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Lakers' Bryant Still Takes His Shots, On the Court and Off

By Greg Sandoval
Washington Post Staff Writer
Friday, December 17, 2004; Page D01

The Los Angeles Lakers should be accustomed to tumult, conflict and controversy by now. What the venerable NBA franchise must get used to in the post-Shaq era is enduring all that drama with little hope of winning a championship.

In the Lakers' first season since trading Shaquille O'Neal, the game's most dominant player, the team finds itself 13-9, in third place in the Western Conference's Pacific Division and struggling to find an identity and an inside game.

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Antawn Jamison has helped the Wizards tremendously, on the court and off.
Lakers star Kobe Bryant continues to take his shots at former teammates and coaches.
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The club the Washington Wizards face tonight at Staples Center is hardly the basketball colossus that won three consecutive NBA championships (2000-2002) and stirred fear in the hearts of opponents. Kobe Bryant is the only survivor of an offseason purge that split up four likely future Hall of Fame players and forced out coach Phil Jackson. Bryant famously feuded with Shaq. His latest war of words is with former teammate Karl Malone, a free agent, whom he has publicly accused of making sexual advances toward his wife. Through his agent, Malone denied the charges and said that he would not return to the Lakers.

Not only did the Lakers lose a chance to pick up a seasoned and still-effective big man, but they also must worry about whether the dustup is a distraction to a team with nine new faces -- players still uninitiated to the Lakers' upheaval.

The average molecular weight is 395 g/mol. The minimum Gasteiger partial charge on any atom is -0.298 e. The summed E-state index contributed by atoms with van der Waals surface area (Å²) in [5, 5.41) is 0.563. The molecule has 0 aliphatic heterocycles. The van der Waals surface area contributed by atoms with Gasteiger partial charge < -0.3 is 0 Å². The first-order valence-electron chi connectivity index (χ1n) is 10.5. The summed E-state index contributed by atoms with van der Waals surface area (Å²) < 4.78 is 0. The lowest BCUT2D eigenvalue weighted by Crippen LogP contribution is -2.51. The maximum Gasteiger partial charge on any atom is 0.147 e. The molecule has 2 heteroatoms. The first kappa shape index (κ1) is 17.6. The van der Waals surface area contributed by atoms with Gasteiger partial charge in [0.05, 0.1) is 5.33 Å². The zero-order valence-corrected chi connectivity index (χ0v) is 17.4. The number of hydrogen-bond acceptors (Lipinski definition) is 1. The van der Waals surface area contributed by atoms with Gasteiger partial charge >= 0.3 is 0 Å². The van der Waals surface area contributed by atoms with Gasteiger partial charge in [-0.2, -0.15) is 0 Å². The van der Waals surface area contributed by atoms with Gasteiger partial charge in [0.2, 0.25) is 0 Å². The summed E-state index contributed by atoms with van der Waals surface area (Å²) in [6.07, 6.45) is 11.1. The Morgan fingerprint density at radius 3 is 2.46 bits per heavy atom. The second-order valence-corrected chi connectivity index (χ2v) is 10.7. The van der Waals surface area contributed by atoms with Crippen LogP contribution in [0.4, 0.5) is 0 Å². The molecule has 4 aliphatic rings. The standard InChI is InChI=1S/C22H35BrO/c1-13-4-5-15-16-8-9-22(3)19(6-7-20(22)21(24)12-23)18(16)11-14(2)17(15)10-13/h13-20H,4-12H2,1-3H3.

"I think it's a little bit of a distraction -- it certainly doesn't help anything," said Suns Coach Mike D'Antoni. "But they are professionals and I'm sure they'll handle it. "

Bryant, 26, played last season with sexual assault charges hanging over his head after a hotel employee in Eagle, Colo., accused him of rape in June 2003. Bryant said the woman consented to sex. The charges were later dropped.

Columnists and pundits slammed the Lakers' guard for publicizing Malone's alleged advances, when Bryant had already acknowledged his own infidelity.

The man who could dart out of a courtroom and onto a basketball court to help the Lakers win the Western Conference championship has appeared impervious to outside distractions. But he seemed unsettled this week during interviews for ESPN's "Pardon the Interruption" and "NBA Shootaround." Bryant answered questions about his separate beefs with Malone, O'Neal and Jackson, who accused Bryant of prodding the Lakers to rid the team of him and O'Neal.

The Lakers declined to extend Jackson's contract, the coach said in his recent book. The club traded O'Neal to the Miami Heat.

"I didn't chase anybody out," Bryant told ESPN, adding that he would be willing to reconcile with O'Neal. "Off the court, I have nothing against him. I'd definitely love to sit down and talk with him. I don't know, maybe that'll happen."

Bryant said he has tried to apologize to O'Neal for mentioning O'Neal's name during a police interview last year. On Wednesday night, the 32-year-old O'Neal declined to answer whether he would accept Bryant's apology. After last year's rape accusation, Bryant told police that O'Neal paid hush money to women he was involved with.

The 7-foot-1 center has a week to think about it. The Lakers play the Heat on Christmas Day.

"It's going to be a very different day," O'Neal said Wednesday. "I hope we can show that we're a better team." O'Neal and guard Dwyane Wade are among the best duos in the Eastern Conference, while the Lakers are still struggling to find a suitable complement to Bryant.

Bryant is averaging a team-leading 27.1 points per game, but Lamar Odom, the former Heat forward who was picked up in the O'Neal trade, has started slowly. His scoring average of 14.1 points is down from last season's 17.1 points per game with the Heat. By contrast, O'Neal averaged 21.5 points a night last season. He's averaging 20.7 this season.

Without O'Neal, Malone and Gary Payton, who was traded to Boston, the Lakers' offensive production has slipped. The team is shooting 43.8 percent and is scoring an average of 96.9 points a game this season, down from last season's 45.4 percent and 98.2 points per game.

The Lakers have dropped games to Phoenix, Orlando and Chicago, clubs that Los Angeles once regularly roughed up.

Does O'Neal follow the plight of his former team?

"Never," he said. "Anybody that had anything to do with me has been fired or traded . . . or cut."

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